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This blog is about the fascinating, fun, and challenging things about the English language. I hope to entertain you and to help you with problems or just questions you might have with spelling and usage. I go beyond just stating what is right and what is wrong, and provide some history or some tips to help you remember. Is something puzzling you? Feel free to email me at wordlady.barber@gmail.com.
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Friday, October 15, 2010

Use your head: eat cabbage

Cabbage – the ornamental kind in our gardens or the edible kind on our plates – is a sign that fall is upon us. Medieval English-speakers called it “cole” or, in the North of England, “kale”, since restricted to a particular curly-leaved type. But the ruling Norman French and their cooks used for this bulbous brassica a slang word for “head”: caboche, derived from the Latin caput (head). As French words were more prestigious, it won out, but “cole” can still be seen in “coleslaw” derived from the kool-salade (literally “cabbage salad”) brought by 17th-century Dutch immigrants to America.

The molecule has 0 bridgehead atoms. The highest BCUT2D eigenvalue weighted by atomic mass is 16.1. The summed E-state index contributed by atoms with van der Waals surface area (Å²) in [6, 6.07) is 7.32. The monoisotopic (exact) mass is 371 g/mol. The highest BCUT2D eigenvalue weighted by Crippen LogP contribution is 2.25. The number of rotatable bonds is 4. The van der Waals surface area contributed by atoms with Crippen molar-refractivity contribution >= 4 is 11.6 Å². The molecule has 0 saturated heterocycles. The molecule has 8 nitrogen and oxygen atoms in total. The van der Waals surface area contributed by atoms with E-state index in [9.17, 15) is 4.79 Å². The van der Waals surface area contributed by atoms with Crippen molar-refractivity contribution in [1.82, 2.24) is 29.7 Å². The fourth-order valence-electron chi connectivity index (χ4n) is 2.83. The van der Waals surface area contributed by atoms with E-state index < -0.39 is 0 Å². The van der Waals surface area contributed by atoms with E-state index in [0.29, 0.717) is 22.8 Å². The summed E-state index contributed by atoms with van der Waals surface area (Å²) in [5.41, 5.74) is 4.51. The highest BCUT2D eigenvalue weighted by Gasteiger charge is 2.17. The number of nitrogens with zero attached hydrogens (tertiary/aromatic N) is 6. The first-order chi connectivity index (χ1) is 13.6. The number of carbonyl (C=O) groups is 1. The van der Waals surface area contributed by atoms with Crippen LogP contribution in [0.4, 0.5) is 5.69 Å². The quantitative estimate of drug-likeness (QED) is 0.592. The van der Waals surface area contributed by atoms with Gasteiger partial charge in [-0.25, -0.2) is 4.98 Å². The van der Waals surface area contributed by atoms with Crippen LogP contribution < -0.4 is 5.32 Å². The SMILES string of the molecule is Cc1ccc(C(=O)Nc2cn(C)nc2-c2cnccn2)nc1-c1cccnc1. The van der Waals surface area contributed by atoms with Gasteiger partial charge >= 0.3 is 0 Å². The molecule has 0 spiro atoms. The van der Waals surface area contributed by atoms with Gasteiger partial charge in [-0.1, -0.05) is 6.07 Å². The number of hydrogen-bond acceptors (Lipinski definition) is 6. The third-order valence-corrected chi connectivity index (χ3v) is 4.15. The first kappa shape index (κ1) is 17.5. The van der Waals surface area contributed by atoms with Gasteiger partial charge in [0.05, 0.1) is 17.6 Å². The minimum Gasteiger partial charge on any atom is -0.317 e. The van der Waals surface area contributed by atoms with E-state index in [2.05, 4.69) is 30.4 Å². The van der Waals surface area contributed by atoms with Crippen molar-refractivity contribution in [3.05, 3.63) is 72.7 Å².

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About Me

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Canada's Word Lady, Katherine Barber is an expert on the English language and a frequent guest on radio and television. She was Editor-in-Chief of the Canadian Oxford Dictionary. Her witty and informative talks on the stories behind our words are very popular. Contact her at wordlady.barber@gmail.com to book her for speaking engagements; she can tailor her talks to almost any subject. She is also available as an expert witness for lawsuits.